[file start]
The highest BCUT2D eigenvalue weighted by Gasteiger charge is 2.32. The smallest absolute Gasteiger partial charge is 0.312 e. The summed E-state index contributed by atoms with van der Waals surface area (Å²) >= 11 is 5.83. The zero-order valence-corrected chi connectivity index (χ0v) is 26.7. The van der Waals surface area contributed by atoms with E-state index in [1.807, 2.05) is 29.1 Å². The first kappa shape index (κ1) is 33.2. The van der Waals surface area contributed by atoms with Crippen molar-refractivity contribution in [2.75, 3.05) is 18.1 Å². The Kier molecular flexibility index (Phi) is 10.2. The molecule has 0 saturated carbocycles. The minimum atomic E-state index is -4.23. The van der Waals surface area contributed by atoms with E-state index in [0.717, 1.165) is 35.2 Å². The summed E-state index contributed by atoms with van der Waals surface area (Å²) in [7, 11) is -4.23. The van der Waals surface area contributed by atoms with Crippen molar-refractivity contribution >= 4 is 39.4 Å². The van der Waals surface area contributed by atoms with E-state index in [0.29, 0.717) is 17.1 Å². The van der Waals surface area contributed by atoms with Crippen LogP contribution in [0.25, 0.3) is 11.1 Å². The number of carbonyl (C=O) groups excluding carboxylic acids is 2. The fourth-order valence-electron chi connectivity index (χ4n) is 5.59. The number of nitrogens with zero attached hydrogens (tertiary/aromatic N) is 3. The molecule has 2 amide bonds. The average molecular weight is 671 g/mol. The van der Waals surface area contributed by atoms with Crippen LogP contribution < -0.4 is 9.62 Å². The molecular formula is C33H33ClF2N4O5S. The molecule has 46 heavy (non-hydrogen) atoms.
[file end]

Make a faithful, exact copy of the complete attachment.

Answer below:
The highest BCUT2D eigenvalue weighted by Gasteiger charge is 2.32. The smallest absolute Gasteiger partial charge is 0.312 e. The summed E-state index contributed by atoms with van der Waals surface area (Å²) >= 11 is 5.83. The zero-order valence-corrected chi connectivity index (χ0v) is 26.7. The van der Waals surface area contributed by atoms with E-state index in [1.807, 2.05) is 29.1 Å². The first kappa shape index (κ1) is 33.2. The van der Waals surface area contributed by atoms with Crippen molar-refractivity contribution in [2.75, 3.05) is 18.1 Å². The Kier molecular flexibility index (Phi) is 10.2. The molecule has 0 saturated carbocycles. The minimum atomic E-state index is -4.23. The van der Waals surface area contributed by atoms with E-state index in [0.717, 1.165) is 35.2 Å². The summed E-state index contributed by atoms with van der Waals surface area (Å²) in [7, 11) is -4.23. The van der Waals surface area contributed by atoms with Crippen molar-refractivity contribution >= 4 is 39.4 Å². The van der Waals surface area contributed by atoms with E-state index in [0.29, 0.717) is 17.1 Å². The van der Waals surface area contributed by atoms with Crippen LogP contribution in [0.25, 0.3) is 11.1 Å². The number of carbonyl (C=O) groups excluding carboxylic acids is 2. The fourth-order valence-electron chi connectivity index (χ4n) is 5.59. The number of nitrogens with zero attached hydrogens (tertiary/aromatic N) is 3. The molecule has 2 amide bonds. The average molecular weight is 671 g/mol. The van der Waals surface area contributed by atoms with Crippen LogP contribution < -0.4 is 9.62 Å². The molecular formula is C33H33ClF2N4O5S. The molecule has 46 heavy (non-hydrogen) atoms.